“Package in the mail for ya, babe,” said Nick outside the closed door of my office.
Well, by “office” I meant a den in our apartment with an IKEA desk and a single computer chair. Nick had an expensive PC, and a 30-inch LED monitor where he played computer games on, and I had my 11-inch MacBook Air next to my trusty iPad. Other than the desk, a small yellow reading chair, a pair of waist-high bookshelves, a lamp, and the litterbox, there wasn’t room for anything more.
“Coming,” I said. My article was finished and sent off to my editor, so now was as good a time as any to get away from the computer.
Belle, my cat, squeezed through the crack of the door the second I opened it. Usually I kept her in the office with me while writing since Nick didn’t like cats; he relented when I begged him enough. That and because she always snuck around my ankles no matter where I was. I found it comforting, and a good way to forgive the fact her litter box had to be in the office with me.
“Ordered something?” Nick asked when I entered the kitchen. He handed me a small box. “It came with a letter.”
“A letter?” I asked, intrigued. I hadn’t received a letter since… ever? Who wrote letters nowadays? “No, I don’t think I ordered anything.”
I took the box and gave it a shake. It was heavy despite its smallish size—maybe a textbook? I placed it on our granite kitchen island; the letter balanced atop the box and I looked at the tracking sticker, but it didn’t have a name or a return address on it. Odd.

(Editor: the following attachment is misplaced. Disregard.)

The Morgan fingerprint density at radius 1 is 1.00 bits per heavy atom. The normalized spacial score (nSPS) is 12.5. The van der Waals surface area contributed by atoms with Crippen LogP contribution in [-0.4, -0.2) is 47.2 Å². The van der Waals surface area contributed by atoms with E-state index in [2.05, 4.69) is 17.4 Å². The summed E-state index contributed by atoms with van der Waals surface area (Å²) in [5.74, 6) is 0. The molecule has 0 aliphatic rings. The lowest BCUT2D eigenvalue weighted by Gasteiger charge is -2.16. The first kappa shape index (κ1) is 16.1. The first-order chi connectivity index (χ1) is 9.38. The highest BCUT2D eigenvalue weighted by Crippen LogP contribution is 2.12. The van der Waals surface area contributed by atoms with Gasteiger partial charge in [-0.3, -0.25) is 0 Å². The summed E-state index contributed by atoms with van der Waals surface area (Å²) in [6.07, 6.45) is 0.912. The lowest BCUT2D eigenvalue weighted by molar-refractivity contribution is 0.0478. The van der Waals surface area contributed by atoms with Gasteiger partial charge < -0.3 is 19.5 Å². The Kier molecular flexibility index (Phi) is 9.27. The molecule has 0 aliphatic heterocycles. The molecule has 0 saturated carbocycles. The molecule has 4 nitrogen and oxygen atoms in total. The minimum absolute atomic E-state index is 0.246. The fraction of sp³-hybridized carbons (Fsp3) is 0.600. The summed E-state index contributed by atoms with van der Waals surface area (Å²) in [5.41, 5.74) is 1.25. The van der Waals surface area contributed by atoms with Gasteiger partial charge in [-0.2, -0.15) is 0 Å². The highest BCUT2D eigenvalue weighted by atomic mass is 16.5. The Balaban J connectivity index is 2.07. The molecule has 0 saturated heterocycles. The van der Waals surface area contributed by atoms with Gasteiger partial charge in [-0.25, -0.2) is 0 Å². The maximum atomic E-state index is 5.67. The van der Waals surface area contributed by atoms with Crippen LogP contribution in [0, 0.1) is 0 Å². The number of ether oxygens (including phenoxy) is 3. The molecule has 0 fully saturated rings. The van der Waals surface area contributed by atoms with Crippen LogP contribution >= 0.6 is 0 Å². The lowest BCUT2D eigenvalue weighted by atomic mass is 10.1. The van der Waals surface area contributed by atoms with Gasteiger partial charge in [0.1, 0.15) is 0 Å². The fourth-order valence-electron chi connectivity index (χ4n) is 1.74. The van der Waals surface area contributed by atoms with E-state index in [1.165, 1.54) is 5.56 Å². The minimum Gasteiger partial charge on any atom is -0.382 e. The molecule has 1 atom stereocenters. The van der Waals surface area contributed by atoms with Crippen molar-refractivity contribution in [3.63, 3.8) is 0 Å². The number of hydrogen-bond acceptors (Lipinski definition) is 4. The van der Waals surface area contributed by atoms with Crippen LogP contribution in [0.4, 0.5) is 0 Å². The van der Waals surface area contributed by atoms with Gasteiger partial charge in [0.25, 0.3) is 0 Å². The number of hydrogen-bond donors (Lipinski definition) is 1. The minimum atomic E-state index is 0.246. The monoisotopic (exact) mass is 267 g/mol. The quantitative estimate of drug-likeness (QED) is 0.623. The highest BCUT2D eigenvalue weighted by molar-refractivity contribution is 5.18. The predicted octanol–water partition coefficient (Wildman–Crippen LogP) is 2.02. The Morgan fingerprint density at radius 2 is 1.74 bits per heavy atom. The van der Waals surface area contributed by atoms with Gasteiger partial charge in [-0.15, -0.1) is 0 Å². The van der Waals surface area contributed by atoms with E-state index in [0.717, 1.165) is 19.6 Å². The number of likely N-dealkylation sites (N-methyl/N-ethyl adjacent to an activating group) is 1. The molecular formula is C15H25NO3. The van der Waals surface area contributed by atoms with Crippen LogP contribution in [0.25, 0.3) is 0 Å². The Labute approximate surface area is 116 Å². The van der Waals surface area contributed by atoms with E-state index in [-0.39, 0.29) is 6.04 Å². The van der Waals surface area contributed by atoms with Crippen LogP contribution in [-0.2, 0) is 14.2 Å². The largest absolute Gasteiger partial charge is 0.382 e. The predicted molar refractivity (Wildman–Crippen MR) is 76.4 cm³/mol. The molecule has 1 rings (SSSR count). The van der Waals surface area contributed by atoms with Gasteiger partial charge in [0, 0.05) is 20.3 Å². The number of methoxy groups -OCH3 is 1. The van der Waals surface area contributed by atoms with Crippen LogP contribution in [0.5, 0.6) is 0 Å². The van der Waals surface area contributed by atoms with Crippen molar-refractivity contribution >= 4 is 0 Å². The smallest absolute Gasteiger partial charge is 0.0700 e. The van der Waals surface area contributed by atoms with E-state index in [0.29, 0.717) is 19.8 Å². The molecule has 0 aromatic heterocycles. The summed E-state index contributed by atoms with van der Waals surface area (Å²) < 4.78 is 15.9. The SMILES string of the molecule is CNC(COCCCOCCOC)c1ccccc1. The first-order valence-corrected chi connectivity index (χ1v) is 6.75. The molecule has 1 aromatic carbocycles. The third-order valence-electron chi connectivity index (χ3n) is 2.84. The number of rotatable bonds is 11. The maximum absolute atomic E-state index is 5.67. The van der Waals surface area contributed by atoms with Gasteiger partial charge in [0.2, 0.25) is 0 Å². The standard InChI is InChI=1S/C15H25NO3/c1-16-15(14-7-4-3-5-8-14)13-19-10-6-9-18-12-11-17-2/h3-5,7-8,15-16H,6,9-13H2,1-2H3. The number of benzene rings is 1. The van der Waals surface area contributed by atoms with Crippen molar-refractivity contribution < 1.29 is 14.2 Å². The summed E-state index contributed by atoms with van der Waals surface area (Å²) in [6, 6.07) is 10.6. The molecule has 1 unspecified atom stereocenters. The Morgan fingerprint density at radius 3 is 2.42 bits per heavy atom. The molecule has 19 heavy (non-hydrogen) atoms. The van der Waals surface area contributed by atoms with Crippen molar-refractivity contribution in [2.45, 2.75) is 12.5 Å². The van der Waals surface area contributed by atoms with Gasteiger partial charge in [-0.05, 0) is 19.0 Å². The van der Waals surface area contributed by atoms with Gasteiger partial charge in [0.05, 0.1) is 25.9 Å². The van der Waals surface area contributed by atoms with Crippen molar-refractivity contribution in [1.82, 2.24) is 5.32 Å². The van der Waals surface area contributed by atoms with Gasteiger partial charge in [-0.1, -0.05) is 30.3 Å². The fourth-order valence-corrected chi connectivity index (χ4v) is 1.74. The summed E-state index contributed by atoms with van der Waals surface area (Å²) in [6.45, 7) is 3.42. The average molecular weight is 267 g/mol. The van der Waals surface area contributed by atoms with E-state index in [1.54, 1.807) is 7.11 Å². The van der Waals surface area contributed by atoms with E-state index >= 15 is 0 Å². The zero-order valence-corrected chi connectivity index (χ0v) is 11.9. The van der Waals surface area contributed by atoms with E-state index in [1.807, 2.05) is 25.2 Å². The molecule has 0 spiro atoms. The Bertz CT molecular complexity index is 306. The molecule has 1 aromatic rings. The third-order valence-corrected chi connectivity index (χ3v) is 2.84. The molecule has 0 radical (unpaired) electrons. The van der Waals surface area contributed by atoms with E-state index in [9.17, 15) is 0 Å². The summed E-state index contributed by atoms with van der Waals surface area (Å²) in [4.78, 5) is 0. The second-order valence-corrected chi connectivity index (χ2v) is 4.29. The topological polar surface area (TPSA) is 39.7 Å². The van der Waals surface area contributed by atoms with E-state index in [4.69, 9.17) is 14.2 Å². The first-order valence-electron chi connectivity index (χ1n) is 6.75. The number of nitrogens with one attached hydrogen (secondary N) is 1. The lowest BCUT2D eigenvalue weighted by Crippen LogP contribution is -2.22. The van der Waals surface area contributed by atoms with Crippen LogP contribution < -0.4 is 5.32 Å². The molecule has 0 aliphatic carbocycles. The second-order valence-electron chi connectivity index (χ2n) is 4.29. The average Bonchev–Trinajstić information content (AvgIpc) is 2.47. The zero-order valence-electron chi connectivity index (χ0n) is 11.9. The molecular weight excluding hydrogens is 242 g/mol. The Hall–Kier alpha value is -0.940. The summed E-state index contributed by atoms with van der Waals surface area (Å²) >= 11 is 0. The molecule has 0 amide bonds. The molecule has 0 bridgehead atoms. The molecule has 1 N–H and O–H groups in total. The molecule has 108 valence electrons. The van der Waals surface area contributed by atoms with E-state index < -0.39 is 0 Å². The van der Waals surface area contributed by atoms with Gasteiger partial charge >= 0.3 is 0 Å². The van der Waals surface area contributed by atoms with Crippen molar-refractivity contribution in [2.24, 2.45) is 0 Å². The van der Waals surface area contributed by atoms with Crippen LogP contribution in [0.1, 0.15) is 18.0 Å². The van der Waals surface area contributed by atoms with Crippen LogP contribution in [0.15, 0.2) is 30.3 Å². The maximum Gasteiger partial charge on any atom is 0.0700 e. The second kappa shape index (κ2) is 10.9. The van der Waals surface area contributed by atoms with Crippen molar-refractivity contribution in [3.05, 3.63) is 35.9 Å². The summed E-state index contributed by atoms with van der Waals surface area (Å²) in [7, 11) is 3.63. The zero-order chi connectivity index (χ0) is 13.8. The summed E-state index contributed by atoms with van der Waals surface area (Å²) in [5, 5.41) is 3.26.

The envelope of the letter was sealed with wax. Seriously—black wax with an imprint of some kind of harp on it.
“Finally going to Hogwarts?” Nick asked, taking off his coat and hanging it up before leaning down and pecking me on the cheek.
“’Bout time,” I said. I used my fingernail to slit open the flap of the letter until it got to the wax seal. Then, I carefully peeled the wax off the flap.
I hadn’t even touched the letter yet, but a distinctive sweet-spicy smell wafted into my nostrils. It was subtle, I don’t think it was added on purpose, but it evoked a rich masculine aroma which made my spine tingle and my thighs get warm.
Nick apparently didn’t notice. “You’re gonna take the letter out or…?” His arms were around my waist, and his fingers locked at my belly.
“I’ve been waiting for this moment since I was eleven,” I joked. “Ravenclaw, here I come.”
At last, I regained composure, got some strength back in my knees, and got the letter out of the envelope.
‘Dear Ms. Calista Cohen,